Imagine the thrill of winning the Pulitzer Prize at just 28, the youngest American woman to do so. And then a deep, visceral pressure to keep step. Yet, since her prize-winning memoir, Pilgrim at Tinker Creek (1974), Annie Dillard has negotiated all expectations, cast off any strain, and produced catalysing and genre-busting novels, reviews and essays as well as poems. 

Her latest offering, The Abundance, is an anthology – nothing much new, but I’m joyous for it all, every one of these iconic 22 essays. The book springs to life with a quote from the Qur’an: “They will question thee concerning what they should expend. Say: The Abundance.” In the essay A Writer in the World, Dillard brings us closer to her core, expressing what she perceives, not only about writing, but about life and living it to the full: “Spend it all, shoot it, play it, lose it, all, right away, every time. Don’t hoard… Anything you do not give freely and abundantly becomes lost to you.” 

For 21 years, Dillard was a lecturer in the English department at Wesleyan University, Connecticut. What a boon, to have her as one’s mentor, guide, agent provocateur. These snippets are gifts. She’s funny too, though her work is not lightweight. She calls it metaphysics; all her incantations dance with the deepest questions, of life, living, beauty and our place in space and time. Ordinary phenomena are transformed into the miraculous; daily occurrences morph into the transcendental.

In Dillard’s opening shot, Total Eclipse, she contrasts the spectacular workings of the cosmos with our own ordinariness. We gather like lambs to the mountain. There is ritual in our gaze toward the heavens, an ancient reverence, though perhaps dissipated by modernity, cameras, lenses. The partial is crucially different from the total, Dillard stresses. The effects on our sensibilities are profound.

In her closing piece, An Expedition to the Pole, she juxtaposes the history of polar exploration with a visit to a Catholic church, where, left field, the Mass is sung by a choir named Wildflowers. There is a childlike curiosity here, as the reader is swept from a noisy sanctum to the vast, quiet wilds of the Arctic: “My name is Silence.” Then back to the tambourine-playing. Threads weave together.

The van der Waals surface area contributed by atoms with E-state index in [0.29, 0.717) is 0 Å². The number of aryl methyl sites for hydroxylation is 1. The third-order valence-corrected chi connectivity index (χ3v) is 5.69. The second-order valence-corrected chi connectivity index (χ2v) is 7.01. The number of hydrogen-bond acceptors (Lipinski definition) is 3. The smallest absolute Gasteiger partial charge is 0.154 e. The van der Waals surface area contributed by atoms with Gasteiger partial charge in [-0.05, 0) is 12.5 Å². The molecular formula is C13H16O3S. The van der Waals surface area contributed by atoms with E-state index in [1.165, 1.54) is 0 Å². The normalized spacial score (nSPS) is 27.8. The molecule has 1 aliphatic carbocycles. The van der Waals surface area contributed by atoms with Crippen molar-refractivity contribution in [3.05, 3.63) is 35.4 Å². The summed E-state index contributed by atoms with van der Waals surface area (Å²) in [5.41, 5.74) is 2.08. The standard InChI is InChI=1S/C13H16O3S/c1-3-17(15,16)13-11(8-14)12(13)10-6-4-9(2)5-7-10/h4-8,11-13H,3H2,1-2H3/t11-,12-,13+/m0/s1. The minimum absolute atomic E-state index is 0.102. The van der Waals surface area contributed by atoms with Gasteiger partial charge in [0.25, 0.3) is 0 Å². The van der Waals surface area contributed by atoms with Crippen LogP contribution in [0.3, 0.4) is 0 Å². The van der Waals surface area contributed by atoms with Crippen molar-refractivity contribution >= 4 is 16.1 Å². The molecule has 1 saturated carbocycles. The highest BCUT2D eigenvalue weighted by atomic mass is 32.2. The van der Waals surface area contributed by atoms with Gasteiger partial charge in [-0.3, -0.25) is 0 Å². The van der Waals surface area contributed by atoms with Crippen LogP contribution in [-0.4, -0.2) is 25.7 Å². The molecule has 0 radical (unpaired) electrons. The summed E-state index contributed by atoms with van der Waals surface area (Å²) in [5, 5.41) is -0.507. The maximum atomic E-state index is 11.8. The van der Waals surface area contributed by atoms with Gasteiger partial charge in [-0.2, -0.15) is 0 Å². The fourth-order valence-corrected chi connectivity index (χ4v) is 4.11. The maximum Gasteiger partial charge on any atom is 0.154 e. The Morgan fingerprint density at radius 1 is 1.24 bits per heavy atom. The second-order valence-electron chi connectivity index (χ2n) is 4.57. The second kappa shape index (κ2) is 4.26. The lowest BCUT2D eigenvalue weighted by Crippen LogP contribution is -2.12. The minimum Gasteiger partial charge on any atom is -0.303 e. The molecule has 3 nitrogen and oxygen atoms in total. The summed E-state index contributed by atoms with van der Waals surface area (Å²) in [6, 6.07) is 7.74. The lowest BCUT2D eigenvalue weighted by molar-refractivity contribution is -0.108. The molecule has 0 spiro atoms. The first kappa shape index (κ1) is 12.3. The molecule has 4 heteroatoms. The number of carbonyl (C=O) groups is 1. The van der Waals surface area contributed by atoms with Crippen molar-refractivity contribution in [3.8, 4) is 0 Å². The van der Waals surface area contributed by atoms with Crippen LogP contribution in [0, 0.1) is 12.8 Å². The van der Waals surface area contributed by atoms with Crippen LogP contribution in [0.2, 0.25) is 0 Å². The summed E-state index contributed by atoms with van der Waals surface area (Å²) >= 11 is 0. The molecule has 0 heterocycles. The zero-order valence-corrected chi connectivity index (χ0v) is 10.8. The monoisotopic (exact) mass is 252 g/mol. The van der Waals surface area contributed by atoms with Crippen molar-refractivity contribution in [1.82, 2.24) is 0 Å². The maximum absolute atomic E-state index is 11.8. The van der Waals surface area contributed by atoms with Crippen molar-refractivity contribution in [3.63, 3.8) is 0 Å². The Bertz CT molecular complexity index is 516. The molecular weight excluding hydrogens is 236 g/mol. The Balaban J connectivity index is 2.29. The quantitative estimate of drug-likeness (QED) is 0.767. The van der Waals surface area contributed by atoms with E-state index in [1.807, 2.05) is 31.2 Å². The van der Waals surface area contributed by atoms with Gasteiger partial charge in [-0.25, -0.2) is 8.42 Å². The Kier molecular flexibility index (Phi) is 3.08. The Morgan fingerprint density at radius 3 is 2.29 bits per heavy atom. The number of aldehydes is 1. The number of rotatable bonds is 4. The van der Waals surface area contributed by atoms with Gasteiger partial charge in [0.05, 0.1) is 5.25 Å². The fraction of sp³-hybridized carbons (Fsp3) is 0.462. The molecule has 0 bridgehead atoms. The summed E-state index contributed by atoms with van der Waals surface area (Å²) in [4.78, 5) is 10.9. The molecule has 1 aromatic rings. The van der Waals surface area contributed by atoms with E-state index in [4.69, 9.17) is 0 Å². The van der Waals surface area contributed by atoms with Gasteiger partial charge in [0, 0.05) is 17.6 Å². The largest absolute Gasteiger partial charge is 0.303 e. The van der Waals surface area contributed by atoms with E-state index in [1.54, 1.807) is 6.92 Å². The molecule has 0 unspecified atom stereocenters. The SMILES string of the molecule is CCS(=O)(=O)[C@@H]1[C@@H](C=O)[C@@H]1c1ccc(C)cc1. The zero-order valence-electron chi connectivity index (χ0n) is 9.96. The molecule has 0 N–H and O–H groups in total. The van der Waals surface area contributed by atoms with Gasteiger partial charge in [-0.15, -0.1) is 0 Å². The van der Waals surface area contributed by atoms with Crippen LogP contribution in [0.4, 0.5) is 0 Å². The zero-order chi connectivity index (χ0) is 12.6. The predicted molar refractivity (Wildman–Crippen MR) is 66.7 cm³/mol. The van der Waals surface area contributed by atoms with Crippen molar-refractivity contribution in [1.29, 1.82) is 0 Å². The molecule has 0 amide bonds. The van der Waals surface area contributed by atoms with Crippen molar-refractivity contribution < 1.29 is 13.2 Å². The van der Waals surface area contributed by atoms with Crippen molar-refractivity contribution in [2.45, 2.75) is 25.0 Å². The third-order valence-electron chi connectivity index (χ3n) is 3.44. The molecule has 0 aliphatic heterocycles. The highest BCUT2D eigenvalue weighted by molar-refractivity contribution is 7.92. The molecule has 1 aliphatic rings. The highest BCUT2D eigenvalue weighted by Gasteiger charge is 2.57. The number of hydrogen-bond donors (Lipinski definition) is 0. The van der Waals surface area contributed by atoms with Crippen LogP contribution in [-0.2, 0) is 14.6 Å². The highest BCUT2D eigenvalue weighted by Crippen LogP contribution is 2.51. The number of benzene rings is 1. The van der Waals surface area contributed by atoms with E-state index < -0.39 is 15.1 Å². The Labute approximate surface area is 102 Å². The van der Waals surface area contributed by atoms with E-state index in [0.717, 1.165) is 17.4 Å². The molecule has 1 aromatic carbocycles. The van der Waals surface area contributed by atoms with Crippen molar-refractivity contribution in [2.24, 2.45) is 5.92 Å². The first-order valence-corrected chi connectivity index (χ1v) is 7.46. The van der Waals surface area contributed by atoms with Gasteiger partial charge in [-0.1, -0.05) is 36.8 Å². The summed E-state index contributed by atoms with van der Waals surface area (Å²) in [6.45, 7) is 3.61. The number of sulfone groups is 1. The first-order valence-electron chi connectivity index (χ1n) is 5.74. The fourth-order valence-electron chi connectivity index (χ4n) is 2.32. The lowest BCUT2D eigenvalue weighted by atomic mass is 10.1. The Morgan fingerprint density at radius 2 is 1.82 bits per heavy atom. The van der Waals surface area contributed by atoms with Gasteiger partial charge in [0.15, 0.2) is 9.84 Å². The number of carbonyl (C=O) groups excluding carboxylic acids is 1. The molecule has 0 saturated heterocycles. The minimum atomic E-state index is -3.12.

Most of her work is in the first person, observational, as if phenomena need meticulous examination with all the senses. She is frank, and her words are vibrant. Even in the portrayal of death, Dillard conjures a deep imprint of colour and form.

In interviews, she has referred to having a masculine mind and a boy’s arm. (She played baseball into her fifties.) She says she’s influenced by many male writers – Greene, Hardy, Thoreau. But I don’t see her work as anything more or less than rich and feisty. If a woman is to be known well, it’s her authentic self. Annie Dillard is a unique voice.

There is pattern to it – a fact or an observation is followed through, like a mind map. But it is in her verbal vignettes, one after another, that the paragraphs sizzle. There’s three-dimensionality in her perceptions.

In The Abundance there is a relentless energy, as Geoff Dyer, in his foreword, alludes when he says: “Dillard can only be enjoyed by a wide-awake reader.” Read in broad daylight, with the windows open and a fresh breeze racing through. She’ll guide you into her world, encounters with Nature, people as Nature. And she’ll divide new with old, inserting time into place, with creative demolition and intimate salvage. If you haven’t read Annie Dillard before, this collection is your gateway. Let her teach you.

Ginny Battson is a writer from Wales, recently contributing to the Seasons anthologies published by Elliot & Thompson and The Wildlife Trusts (2016).